BANGOR, Maine — Neighbors and acquaintances of a Houlton man accused this week of threatening to kill a member of the European Commission said that, while they believed he could get excited about politics and was upset about his divorce, they were surprised to hear about the charges brought against him.

Dushko Venelinov Vulchev, 38, of Houlton made his first court appearance Monday in federal court in Portland on one count of threats in foreign commerce, according to the U.S. attorney’s office.

He remains held without bail.

“I will kill you like chickens,” Vulchev allegedly said in an email to a Bulgarian economist and administrator who is a member of the European Commission, which is located in Brussels, Belgium.

The European Commission is the executive body of the European Union.

The investigation into the threatening emails began Feb. 5 after the victim and others received them. The FBI allegedly traced the emails to Vulchev, who, with permission, had used a Houlton neighbor’s wireless Internet connection.

Vulchev composed the emails in Bulgarian and wrote in all capital letters, according to the complaint. They were translated into English for the FBI by a member of the Specialized Directorate for Combating Organized Crime in Bulgaria. Vulchev, who is a naturalized citizen, allegedly demanded jobs for Bulgarians in Europe and threatened to kill the victim if his demands were not met.

“Who doesn’t obey an order in time of war is punished by death by firing squad,” he wrote in one email. “Who receives email from me has received a kiss from the devil. If you don’t obey me … I will kill all you whores.”

Vulchev graduated from the University of Maine at Presque Isle in 2007.

Vulchev noted in “The Blue & Gold,” a newsletter for UMPI alumni, that after graduating from the college, he obtained a master’s of science degree in banking and financial services management from Boston University in 2010. That was confirmed via an online records check Thursday.

“I cannot put into any words just how thankful I am to UMPI for providing me with the foundation I needed in order to achieve such a great accomplishment,” he wrote in a note posted in the summer 2010 edition of the alumni magazine.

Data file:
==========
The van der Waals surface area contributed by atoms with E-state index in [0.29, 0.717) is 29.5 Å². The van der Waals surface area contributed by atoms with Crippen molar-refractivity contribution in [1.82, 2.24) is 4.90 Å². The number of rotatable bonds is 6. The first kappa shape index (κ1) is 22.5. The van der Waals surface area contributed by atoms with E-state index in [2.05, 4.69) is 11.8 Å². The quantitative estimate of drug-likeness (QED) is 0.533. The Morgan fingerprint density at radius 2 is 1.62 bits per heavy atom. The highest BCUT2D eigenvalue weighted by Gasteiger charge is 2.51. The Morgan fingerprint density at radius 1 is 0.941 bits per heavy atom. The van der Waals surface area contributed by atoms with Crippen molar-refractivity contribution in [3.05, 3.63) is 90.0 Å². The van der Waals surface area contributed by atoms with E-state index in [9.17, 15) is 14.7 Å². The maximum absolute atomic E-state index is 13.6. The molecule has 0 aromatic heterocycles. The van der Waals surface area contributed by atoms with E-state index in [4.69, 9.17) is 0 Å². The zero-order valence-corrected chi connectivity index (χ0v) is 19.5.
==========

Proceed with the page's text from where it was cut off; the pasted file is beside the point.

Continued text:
He attended several Houlton Town Council meetings in 2014 and sometimes spoke during the public comment portions about local business issues and the search for a new manager.

During one meeting, although he did not possess the criteria the hiring committee was looking for and the deadline for submitting applications had passed, Vulchev offered himself as a candidate for the town manager job at a substantially lower salary.

Town Manager Butch Asselin said Tuesday that he met with Vulchev last year when the 38-year-old spent approximately an hour in his office discussing President Barack Obama’s administration. Asselin said that Vulchev was critical of some of the president’s decisions but was not in any way threatening.

Chris Harris, a Houlton resident, said this week that he has known Vulchev for the past two years, and he was surprised by the allegations against the native Bulgarian.

“He is usually pretty soft spoken, but he does tend to get pretty riled up when he is talking about politics,” Harris said Tuesday. “But I never thought he would do something like this.”

A neighbor of the Court Street resident, who asked to remain anonymous, said Tuesday evening that Vulchev was going through a divorce and was “not taking it very well.

“He seemed like he was having financial difficulties as well,” the neighbor said. “I am not sure if he had a steady job. I think he was going through a lot.”

Vulchev was arrested Sunday after authorities learned he was considering flying to Bulgaria on Monday, according to information posted on the court’s electronic case filing system.

He will remain incarcerated until a bail hearing on April 13 in U.S. District Court in Bangor.

If convicted, Vulchev faces up to five years in federal prison and a fine of up to $250,000.